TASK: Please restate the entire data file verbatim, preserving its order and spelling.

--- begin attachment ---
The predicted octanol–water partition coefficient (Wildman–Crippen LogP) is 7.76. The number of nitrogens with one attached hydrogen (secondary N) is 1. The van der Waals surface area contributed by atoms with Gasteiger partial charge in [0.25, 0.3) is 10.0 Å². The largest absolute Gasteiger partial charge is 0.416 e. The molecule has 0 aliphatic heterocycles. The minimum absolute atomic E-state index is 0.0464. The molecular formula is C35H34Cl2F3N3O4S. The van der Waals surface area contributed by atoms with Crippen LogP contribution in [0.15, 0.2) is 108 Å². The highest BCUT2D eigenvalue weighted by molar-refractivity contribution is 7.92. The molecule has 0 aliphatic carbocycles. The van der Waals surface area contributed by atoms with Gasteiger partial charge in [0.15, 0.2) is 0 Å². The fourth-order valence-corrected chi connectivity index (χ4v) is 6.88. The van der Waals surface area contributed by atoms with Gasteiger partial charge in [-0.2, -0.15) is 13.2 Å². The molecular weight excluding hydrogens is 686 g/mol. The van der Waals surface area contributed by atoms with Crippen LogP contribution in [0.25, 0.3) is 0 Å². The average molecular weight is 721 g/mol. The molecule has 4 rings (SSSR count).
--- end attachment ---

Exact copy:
The predicted octanol–water partition coefficient (Wildman–Crippen LogP) is 7.76. The number of nitrogens with one attached hydrogen (secondary N) is 1. The van der Waals surface area contributed by atoms with Gasteiger partial charge in [0.25, 0.3) is 10.0 Å². The largest absolute Gasteiger partial charge is 0.416 e. The molecule has 0 aliphatic heterocycles. The minimum absolute atomic E-state index is 0.0464. The molecular formula is C35H34Cl2F3N3O4S. The van der Waals surface area contributed by atoms with Crippen LogP contribution in [0.15, 0.2) is 108 Å². The highest BCUT2D eigenvalue weighted by molar-refractivity contribution is 7.92. The molecule has 0 aliphatic carbocycles. The van der Waals surface area contributed by atoms with Gasteiger partial charge in [0.15, 0.2) is 0 Å². The fourth-order valence-corrected chi connectivity index (χ4v) is 6.88. The van der Waals surface area contributed by atoms with Gasteiger partial charge in [-0.2, -0.15) is 13.2 Å². The molecular weight excluding hydrogens is 686 g/mol. The van der Waals surface area contributed by atoms with Crippen LogP contribution in [0.25, 0.3) is 0 Å². The average molecular weight is 721 g/mol. The molecule has 4 rings (SSSR count).